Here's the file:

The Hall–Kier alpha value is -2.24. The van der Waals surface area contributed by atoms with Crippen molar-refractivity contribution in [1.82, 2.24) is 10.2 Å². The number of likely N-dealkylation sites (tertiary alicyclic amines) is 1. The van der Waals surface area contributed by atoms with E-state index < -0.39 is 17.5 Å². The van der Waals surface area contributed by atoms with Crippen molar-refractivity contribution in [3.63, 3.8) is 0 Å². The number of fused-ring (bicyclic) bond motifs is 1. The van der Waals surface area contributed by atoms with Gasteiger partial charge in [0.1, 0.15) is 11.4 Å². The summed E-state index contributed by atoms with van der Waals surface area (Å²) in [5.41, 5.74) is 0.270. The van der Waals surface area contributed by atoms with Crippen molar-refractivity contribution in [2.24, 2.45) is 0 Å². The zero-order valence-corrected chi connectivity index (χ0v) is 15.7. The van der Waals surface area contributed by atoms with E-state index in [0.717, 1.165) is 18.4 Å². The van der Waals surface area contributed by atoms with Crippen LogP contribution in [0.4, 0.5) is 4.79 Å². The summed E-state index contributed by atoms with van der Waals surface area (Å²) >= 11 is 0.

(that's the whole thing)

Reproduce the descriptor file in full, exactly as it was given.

The Hall–Kier alpha value is -2.24. The van der Waals surface area contributed by atoms with Crippen molar-refractivity contribution in [1.82, 2.24) is 10.2 Å². The number of likely N-dealkylation sites (tertiary alicyclic amines) is 1. The van der Waals surface area contributed by atoms with E-state index < -0.39 is 17.5 Å². The van der Waals surface area contributed by atoms with Crippen molar-refractivity contribution in [3.63, 3.8) is 0 Å². The number of fused-ring (bicyclic) bond motifs is 1. The van der Waals surface area contributed by atoms with Gasteiger partial charge in [0.1, 0.15) is 11.4 Å². The summed E-state index contributed by atoms with van der Waals surface area (Å²) in [5.41, 5.74) is 0.270. The van der Waals surface area contributed by atoms with Crippen molar-refractivity contribution in [2.24, 2.45) is 0 Å². The zero-order valence-corrected chi connectivity index (χ0v) is 15.7. The van der Waals surface area contributed by atoms with E-state index in [0.717, 1.165) is 18.4 Å². The van der Waals surface area contributed by atoms with Crippen LogP contribution in [0.4, 0.5) is 4.79 Å². The summed E-state index contributed by atoms with van der Waals surface area (Å²) >= 11 is 0.